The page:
Forestry residues are produced when controlled thinning of plantations and trimming of felled trees is undertaken to reduce forest fire risk and to accelerate the forest growing rate that can sometimes be prevented if the area is overpopulated. This waste is usually just left to rot on the forest ground; extracting and collecting it clears up the forest making it easily accessible and manageable. In this category waste from public gardens and woods can also be included. The waste can be collected, dried and used as fuel.
These include straw, manure, vegetables, fruit and general garden waste. Until recently the excess straw produced in the UK was burned in the fields or ploughed back into the land. As of the end of 1992 environmental legislation put in place has restricted field burning and thus straw has been seen as a potential source of energy. Other residues include potatoes and sugar beet tops as well as damaged fruit and around 5 million tonnes of nursery wastes. Using agricultural residues as a source for energy tackles another problem apart for the need to find alternative energy sources. Agricultural residues include animal wastes. Use of these wastes reduces the possibilities for odour and water pollution by manures. Manures from cattle, chickens and pigs are the most common ‘wet wastes’; in the UK about 7 million tonnes of such wastes are produced in a year!
Various plants have seeds that can be crushed on the farm to produce a range of vegetable oils and although they are not good enough for human consumption they can be used to power motors and onsite generators like those used for combined heat and power plants (CHP).
One of the main sustainable development issues in Scotland is the effective management of waste. Waste disposal sites are a source of pollution, in terms of emissions to the atmosphere and water and are associated with health and environmental effects. Ultimately, the goal is to reduce waste production and to maximise recycling and reuse. But the waste that is produced needs to be dealt with effectively and sometimes energy generation is the optimum choice due to technical, geographic or market barriers to recycling.
Energy can be generated from the vast amounts of municipal and industrial waste that society produces.
This is waste that relates to a city or town, therefore it is wide ranging in composition, for example:
· Paper and paper products
· Rubber and leather
· Food wastes
· Yard wastes
· Glass and ceramics
· Miscellaneous (including even fridges!!)
This can cause problems when the waste is incinerated as different elements burn at different temperatures and speeds, leading to an uneven mixture and some waste not being completely burned. This means that energy is not extracted as efficiently as possible. Scotland creates 3 million tonnes per year of MSW, 90% of which goes to landfill, 5% to recycling and reuse, and 5% to incineration (DETR, SEPA). Incineration is therefore a small part of waste management for Scotland when dealing with MSW. In the long term, this picture will change and Scotland will follow the European example of countries like Denmark, where at present 60% is recycled, 35% to EFW, and 4% to landfill. The EU Landfill directive aims to divert wastes from landfills and will also influence the increase in the number of incinerators. These will all be part of a grand picture where recycling, reuse and EFW all work together to deliver an integrated, sustainable waste strategy.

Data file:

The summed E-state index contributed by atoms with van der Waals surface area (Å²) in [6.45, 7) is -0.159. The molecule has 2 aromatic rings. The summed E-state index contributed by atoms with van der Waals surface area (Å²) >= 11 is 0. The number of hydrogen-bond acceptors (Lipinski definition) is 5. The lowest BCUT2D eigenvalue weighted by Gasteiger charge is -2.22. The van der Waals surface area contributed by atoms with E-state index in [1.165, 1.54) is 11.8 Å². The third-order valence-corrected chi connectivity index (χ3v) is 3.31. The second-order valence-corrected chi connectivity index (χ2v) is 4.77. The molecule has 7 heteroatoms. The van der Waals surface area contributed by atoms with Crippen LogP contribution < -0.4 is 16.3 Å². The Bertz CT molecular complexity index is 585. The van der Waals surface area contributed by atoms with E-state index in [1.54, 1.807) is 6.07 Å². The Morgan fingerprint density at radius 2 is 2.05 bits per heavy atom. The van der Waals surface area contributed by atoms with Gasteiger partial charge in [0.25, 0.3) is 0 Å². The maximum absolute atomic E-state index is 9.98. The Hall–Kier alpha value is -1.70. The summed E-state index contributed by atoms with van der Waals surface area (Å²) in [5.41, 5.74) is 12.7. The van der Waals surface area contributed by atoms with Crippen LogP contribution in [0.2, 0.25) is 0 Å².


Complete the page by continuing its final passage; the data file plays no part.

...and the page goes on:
Waste from timber processing is a great source of biomass feedstock. Dry sawdust and offcuts usually thrown away after the processing o cut timber make exceptionally good fuel. The furniture industry in the UK is estimated to produce 35,000 tonnes of such residues a year!
To date, one of the key characteristics of fossil fuels are that they can be easily acquired, transported and stored for use without their intrinsic energy content being compromised. This means that in order for biomass to be a competitive rival to fossil fuels it should be transportable and readily available for use. Unfortunately this is not as easy as it may sound; biomass is wholly organic and thus has a short shelf life by nature. For example the water content of biomass does not contribute to its stored energy. Water contents can be as high as 95% for fresh plants! This means that only 5% of the plant has energy to be tapped into. Further more if the matter is not dried then decomposition sets in quickly and renders the feedstock unusable. This means that in order to use biomass it has to be dried to reach water content of about 20%. In addition transporting biomass resources poses a problem i.e. they have to be processed in such a manner that aids transportation. For example if plant matter is dried and then chipped not only will burning it be made easier but transporting will also be simple.
As stated above biomass is a mixture of organic compounds and whatever form it comes in it must be used within a short period of time on site (otherwise it must be processed so that it’s shelf life is extended).
This physical processing involves:
· Removing the moisture (This can be achieved by in-situ drying facilities)
· Chipping or creating fuel pellets (Chippers can be placed next to dryers to prepare the feedstock for transportation, storage or immediate use).
An example of physical processing is:
This is a result of processing MSW, facilitating recycling, re-use and ensuring the homogenous nature of the waste. The non-combustible elements of the waste are left over after processing, giving the waste a higher calorific value. The new improved composition of the waste allows increased efficiency from incineration and reduced emissions and products as the waste that creates the harmful effects can be removed during processing. Said processing involves